N2 - Background: There are little data about cardiovascular shock caused by various diseases. We evaluated the characteristics and predictors of 30-day mortality in patients with cardiovascular shock in Japan. Methods and Results: The Japanese Circulation Society Cardiovascular Shock registry was a prospective, observational, multicenter, cohort study. Between May 2012 and June 2014, 979 patients with cardiovascular shock were analyzed. The primary endpoint was 30-day all-cause mortality. The mean systolic blood pressure on hospital arrival was 78±18 mmHg. The main causes of shock were acute coronary syndrome (51.0%), non-ischemic arrhythmia (16.4%), and aortic disease (14.9%). The 30-day all-cause mortality was 34.3%. After adjustment for independent predictors of 30-day mortality, the odds ratios for systolic blood pressure (per 10-mmHg decrease), consciousness disturbance, congestive heart failure, out-of-hospital cardiac arrest, estimated glomerular filtration rate (per 10-ml/ min/1.73 m2 decrease), and causes of shock (non-ischemic arrhythmia, aortic disease, and myocarditis) were 1.15 (95% confidence interval [CI], 1.08-1.22), 2.62 (95% CI, 1.80-3.82), 2.58 (95% CI, 1.67-3.99), 1.62 (95% CI, 1.05-2.51), 1.20 (95% CI, 1.10-1.30), and 0.48 (95% CI, 0.30-0.77), 3.98 (95% CI, 2.32-6.81), and 3.25 (95% CI, 1.20-8.84), respectively. Conclusions: The 30-day mortality for cardiovascular shock was still high at 34%. Primary predictors of mortality were cardiorenal function on hospital arrival and shock etiology.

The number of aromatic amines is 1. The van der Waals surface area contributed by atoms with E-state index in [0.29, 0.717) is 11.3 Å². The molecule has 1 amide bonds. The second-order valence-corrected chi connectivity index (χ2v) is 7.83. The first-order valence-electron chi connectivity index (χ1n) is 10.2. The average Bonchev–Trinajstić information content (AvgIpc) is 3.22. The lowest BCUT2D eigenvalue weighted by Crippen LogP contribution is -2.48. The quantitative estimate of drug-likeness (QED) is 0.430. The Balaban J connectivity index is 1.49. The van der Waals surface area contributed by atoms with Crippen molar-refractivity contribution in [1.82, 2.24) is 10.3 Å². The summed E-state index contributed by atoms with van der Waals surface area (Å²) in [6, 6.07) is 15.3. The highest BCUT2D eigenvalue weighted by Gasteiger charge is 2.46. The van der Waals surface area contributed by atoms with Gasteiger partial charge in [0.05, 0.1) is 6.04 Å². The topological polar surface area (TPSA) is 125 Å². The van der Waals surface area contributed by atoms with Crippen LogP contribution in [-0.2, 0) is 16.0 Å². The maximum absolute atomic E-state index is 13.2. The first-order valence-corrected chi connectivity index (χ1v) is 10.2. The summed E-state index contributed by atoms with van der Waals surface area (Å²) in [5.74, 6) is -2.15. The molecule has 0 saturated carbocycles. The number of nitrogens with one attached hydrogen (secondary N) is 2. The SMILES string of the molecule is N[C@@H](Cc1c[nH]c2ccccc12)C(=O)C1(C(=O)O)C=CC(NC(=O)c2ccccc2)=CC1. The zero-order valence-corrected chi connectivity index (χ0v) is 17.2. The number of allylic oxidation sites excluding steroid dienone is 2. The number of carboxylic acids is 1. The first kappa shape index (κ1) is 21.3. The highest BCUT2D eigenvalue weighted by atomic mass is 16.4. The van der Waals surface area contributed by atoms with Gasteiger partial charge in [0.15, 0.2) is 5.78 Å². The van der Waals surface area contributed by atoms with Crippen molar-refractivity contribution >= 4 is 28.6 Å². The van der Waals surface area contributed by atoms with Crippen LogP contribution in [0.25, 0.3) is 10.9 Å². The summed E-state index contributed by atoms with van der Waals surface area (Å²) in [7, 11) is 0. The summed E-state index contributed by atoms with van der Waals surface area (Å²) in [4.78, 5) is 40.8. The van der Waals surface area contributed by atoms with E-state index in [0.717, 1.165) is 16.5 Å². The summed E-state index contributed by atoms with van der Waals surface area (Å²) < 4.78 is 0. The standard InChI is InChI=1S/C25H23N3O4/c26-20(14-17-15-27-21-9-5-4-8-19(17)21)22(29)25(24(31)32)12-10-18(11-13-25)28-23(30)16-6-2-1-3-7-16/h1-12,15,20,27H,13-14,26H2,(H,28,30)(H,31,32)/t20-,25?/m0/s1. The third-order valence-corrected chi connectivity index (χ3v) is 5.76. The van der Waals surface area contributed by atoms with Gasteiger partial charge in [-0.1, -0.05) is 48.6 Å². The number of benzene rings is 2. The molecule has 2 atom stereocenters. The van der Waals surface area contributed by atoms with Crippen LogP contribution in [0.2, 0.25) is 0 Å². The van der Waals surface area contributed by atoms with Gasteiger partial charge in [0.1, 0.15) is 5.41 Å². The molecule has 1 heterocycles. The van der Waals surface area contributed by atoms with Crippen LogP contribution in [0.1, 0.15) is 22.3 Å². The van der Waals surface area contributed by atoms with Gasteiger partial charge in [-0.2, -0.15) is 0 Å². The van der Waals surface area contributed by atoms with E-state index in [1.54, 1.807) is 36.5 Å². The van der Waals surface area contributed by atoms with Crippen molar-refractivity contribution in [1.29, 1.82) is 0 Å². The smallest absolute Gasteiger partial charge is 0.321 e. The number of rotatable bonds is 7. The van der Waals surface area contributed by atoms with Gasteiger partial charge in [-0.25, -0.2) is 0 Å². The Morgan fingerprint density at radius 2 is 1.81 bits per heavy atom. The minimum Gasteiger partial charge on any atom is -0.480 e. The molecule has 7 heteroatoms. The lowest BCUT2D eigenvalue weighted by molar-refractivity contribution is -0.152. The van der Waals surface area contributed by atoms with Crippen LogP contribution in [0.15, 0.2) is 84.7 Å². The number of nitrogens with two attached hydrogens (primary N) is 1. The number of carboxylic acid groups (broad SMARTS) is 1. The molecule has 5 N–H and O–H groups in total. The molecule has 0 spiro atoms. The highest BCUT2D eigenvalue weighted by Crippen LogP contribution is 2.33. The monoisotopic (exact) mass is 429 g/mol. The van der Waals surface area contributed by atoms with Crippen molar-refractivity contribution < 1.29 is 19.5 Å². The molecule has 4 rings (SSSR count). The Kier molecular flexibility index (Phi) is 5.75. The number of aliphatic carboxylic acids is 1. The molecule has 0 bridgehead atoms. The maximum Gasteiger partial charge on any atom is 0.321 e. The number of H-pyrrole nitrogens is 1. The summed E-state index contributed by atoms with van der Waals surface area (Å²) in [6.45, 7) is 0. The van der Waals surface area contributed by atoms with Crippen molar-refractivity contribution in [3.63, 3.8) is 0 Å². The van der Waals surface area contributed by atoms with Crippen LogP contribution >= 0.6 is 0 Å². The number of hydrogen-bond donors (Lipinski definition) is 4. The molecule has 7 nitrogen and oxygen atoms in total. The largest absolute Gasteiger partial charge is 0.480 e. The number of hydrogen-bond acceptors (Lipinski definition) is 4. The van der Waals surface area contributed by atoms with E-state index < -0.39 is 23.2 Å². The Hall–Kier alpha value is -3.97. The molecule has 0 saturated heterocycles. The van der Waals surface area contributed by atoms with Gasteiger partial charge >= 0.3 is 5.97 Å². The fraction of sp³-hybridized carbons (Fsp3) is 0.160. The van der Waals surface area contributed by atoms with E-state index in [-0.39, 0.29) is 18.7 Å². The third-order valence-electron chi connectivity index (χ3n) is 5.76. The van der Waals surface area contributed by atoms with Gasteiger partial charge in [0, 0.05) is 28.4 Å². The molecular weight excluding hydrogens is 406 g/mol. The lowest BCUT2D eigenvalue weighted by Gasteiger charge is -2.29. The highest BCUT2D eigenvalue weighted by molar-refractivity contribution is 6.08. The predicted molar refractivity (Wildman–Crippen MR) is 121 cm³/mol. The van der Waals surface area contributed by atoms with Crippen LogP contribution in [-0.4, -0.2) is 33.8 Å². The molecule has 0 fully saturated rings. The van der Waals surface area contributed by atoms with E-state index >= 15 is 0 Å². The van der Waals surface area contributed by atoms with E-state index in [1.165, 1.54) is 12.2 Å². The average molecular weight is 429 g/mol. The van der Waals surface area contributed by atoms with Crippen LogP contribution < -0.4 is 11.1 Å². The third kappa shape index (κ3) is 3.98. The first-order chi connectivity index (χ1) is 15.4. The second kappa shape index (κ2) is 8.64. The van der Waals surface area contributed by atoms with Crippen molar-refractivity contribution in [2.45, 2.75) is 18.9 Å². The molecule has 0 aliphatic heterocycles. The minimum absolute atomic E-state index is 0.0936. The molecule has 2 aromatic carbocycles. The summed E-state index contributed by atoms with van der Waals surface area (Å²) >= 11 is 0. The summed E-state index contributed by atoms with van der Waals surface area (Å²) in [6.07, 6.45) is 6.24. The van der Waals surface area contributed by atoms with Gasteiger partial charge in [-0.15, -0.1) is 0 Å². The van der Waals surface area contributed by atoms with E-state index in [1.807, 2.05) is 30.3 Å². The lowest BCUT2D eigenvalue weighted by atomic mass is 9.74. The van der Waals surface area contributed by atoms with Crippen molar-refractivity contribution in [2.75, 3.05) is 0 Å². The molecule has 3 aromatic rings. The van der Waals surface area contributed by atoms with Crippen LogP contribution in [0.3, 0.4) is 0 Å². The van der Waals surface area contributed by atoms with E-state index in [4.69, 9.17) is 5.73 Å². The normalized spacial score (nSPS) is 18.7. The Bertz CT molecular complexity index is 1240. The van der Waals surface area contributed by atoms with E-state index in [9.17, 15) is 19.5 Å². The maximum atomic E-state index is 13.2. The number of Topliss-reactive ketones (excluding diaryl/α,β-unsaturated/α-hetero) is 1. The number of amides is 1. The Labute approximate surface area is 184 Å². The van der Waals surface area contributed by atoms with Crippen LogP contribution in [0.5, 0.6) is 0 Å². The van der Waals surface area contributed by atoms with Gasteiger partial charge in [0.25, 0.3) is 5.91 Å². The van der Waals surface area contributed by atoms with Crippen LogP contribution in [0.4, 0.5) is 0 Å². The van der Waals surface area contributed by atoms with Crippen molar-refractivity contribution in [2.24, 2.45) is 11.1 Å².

AB - Background: There are little data about cardiovascular shock caused by various diseases. We evaluated the characteristics and predictors of 30-day mortality in patients with cardiovascular shock in Japan. Methods and Results: The Japanese Circulation Society Cardiovascular Shock registry was a prospective, observational, multicenter, cohort study. Between May 2012 and June 2014, 979 patients with cardiovascular shock were analyzed. The primary endpoint was 30-day all-cause mortality. The mean systolic blood pressure on hospital arrival was 78±18 mmHg. The main causes of shock were acute coronary syndrome (51.0%), non-ischemic arrhythmia (16.4%), and aortic disease (14.9%). The 30-day all-cause mortality was 34.3%. After adjustment for independent predictors of 30-day mortality, the odds ratios for systolic blood pressure (per 10-mmHg decrease), consciousness disturbance, congestive heart failure, out-of-hospital cardiac arrest, estimated glomerular filtration rate (per 10-ml/ min/1.73 m2 decrease), and causes of shock (non-ischemic arrhythmia, aortic disease, and myocarditis) were 1.15 (95% confidence interval [CI], 1.08-1.22), 2.62 (95% CI, 1.80-3.82), 2.58 (95% CI, 1.67-3.99), 1.62 (95% CI, 1.05-2.51), 1.20 (95% CI, 1.10-1.30), and 0.48 (95% CI, 0.30-0.77), 3.98 (95% CI, 2.32-6.81), and 3.25 (95% CI, 1.20-8.84), respectively. Conclusions: The 30-day mortality for cardiovascular shock was still high at 34%. Primary predictors of mortality were cardiorenal function on hospital arrival and shock etiology.